US Navy Super Hornet Teams with Manned-unmanned Teaming (MUM-T) in Flight Demos
US Navy Super Hornet Teams with Manned-unmanned Teaming (MUM-T) in Flight Demos

US Navy Super Hornet Teams with Manned-unmanned Teaming (MUM-T) in Flight Demos

The F/A-18 and EA-18G Program Office (PMA-265) has conducted a successful series of manned-unmanned teaming (MUM-T) flight tests in which a Block III F/A-18 Super Hornet demonstrated command and control of three unmanned aerial vehicles (UAVs). The event took place at Naval Air Warfare Center Weapons Division, Pt. Mugu, California, and included four flight tests supported by Air Test and Evaluation Squadrons (VX) 23 and 31 and industry partners, Boeing and BAE Systems. During the flight tests, F/A-18 pilots entered commands into a third-party tablet instructing the UAVs to perform various maneuvers used in combat missions.

“The MUM-T concept explores interoperability between manned aircraft and unmanned autonomous systems to conduct missions. Such collaborative endeavors are imperative for resource and requirements planning to ensure the warfighter is equipped with best-in-class capabilities. MUM-T has the potential to transform tomorrow’s fleet into a more lethal, better-connected force. MUM-T will help us maintain the technological advantage and competitive edge against our adversaries,” said Capt. Jason Denney, program manager for PMA-265.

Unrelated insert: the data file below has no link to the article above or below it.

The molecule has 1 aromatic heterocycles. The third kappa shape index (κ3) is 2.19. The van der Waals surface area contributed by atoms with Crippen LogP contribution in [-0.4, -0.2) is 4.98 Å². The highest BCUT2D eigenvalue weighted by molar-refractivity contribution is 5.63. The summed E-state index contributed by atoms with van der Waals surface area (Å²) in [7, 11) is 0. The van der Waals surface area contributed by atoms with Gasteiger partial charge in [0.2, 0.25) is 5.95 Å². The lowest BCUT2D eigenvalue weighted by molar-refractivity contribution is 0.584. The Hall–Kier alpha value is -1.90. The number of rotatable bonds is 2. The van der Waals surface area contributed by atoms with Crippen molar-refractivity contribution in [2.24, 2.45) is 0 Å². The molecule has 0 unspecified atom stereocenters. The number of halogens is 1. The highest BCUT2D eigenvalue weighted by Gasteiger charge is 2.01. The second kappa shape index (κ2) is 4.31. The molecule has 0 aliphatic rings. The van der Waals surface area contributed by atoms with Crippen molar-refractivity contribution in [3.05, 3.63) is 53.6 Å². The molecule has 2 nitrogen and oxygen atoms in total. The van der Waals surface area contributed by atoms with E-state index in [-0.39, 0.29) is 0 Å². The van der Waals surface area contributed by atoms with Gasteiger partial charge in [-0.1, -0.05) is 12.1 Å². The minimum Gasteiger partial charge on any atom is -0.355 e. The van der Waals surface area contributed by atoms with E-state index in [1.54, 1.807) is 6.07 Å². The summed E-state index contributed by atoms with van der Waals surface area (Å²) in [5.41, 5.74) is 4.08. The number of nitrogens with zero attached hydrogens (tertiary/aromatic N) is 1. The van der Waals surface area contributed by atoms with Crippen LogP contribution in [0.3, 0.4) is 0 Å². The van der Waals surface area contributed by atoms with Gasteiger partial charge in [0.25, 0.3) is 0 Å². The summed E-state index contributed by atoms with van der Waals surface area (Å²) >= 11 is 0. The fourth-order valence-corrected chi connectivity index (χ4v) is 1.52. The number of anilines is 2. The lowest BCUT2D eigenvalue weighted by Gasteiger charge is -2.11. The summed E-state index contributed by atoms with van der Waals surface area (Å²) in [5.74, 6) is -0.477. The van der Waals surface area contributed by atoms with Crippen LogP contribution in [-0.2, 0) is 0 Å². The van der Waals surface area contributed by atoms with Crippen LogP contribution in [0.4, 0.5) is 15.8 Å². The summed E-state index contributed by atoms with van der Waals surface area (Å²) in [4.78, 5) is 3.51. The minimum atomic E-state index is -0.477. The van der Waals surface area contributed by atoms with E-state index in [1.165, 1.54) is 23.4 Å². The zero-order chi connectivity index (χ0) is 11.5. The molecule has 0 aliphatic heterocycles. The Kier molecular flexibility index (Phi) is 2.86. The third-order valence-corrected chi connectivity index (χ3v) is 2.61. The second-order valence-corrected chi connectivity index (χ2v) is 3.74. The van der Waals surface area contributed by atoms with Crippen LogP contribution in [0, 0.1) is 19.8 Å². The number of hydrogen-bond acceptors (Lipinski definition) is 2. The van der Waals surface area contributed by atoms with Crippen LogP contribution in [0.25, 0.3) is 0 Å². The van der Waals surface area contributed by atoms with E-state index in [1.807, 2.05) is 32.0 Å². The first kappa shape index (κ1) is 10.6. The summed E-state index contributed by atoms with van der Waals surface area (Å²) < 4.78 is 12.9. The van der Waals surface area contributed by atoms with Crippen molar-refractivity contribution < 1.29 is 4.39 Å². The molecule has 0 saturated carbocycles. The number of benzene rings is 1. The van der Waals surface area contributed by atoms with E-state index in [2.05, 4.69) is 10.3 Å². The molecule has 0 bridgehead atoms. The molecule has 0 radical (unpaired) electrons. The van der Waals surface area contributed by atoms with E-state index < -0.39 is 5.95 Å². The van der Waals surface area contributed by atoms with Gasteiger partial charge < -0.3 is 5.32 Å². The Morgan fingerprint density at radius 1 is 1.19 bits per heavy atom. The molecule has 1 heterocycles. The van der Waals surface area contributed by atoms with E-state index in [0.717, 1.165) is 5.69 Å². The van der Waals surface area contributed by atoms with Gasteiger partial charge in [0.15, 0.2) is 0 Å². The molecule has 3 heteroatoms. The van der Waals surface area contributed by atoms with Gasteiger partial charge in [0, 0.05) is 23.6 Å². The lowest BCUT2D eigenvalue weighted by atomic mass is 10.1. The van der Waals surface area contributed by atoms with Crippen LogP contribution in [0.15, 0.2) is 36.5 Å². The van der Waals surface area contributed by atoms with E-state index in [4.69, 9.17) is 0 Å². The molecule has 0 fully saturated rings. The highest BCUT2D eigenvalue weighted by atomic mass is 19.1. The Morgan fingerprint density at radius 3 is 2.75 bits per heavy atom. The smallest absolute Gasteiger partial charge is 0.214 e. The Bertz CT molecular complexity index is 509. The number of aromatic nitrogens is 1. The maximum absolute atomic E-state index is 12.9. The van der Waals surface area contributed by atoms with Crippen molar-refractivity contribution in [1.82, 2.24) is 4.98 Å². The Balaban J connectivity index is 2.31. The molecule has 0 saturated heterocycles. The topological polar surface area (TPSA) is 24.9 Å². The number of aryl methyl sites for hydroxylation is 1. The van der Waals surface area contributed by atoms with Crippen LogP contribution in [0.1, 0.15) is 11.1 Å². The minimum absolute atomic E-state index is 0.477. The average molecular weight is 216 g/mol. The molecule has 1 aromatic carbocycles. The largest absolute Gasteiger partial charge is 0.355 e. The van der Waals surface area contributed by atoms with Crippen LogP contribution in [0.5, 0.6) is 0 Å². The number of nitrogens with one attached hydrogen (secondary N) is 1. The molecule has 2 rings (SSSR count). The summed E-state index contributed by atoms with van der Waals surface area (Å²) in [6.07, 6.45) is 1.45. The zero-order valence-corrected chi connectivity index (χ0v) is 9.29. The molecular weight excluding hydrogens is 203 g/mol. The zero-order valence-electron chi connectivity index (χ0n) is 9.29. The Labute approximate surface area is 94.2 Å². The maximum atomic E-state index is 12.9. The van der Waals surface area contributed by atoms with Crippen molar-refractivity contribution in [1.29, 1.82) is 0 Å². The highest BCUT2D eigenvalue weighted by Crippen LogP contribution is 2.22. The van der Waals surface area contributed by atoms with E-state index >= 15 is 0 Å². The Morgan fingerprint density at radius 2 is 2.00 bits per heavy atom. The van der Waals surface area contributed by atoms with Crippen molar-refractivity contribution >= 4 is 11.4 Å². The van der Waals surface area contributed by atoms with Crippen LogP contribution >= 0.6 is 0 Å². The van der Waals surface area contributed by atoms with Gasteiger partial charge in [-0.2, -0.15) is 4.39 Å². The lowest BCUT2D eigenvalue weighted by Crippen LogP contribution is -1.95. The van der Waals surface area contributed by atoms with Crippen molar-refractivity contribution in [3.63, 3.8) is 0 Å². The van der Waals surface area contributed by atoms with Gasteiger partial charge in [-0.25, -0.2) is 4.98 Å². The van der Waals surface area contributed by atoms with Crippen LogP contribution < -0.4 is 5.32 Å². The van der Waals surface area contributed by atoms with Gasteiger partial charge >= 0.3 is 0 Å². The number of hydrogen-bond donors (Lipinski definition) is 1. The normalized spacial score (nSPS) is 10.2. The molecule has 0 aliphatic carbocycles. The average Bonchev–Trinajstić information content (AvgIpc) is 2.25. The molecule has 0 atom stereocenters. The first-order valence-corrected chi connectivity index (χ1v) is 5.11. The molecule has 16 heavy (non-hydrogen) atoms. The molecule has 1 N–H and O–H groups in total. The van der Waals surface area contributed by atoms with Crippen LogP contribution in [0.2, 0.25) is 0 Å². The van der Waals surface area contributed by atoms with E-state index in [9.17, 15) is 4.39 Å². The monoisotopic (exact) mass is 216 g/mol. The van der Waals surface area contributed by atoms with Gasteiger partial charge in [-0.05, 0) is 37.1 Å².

“The Navy conducts exercises of this nature with industry partners to evaluate current and future capabilities. The comprehensive analysis of data captured during these events further informs development and refinement of technologies that could potentially be incorporated into Navy platforms. MUM-T could allow the Navy to extend the reach of its aircrew, while keeping them farther away from enemy fire. This capability could also enable pilots to delegate tasks or incorporate UAVs into missions such as patrolling airspace, fueling aircraft or serving as a communication relay node.,” said Dr. Michael Yu, PMA-265 science and technology, and experimentation/demo lead.

The tablet was connected to the Block III’s adjunct processor, known as the Distributed Targeting Processor – Networked (DTP-N), which transmitted these commands to the UAVs. The UAVs successfully carried out all commands given by the pilots. The F/A-18E/F Super Hornet serves as the backbone of carrier-based aviation power projection. PMA-265 continues to evaluate MUM-T and other innovative technology to keep the Super Hornet and EA-18G Growler strategically relevant in today’s dynamic combat environment.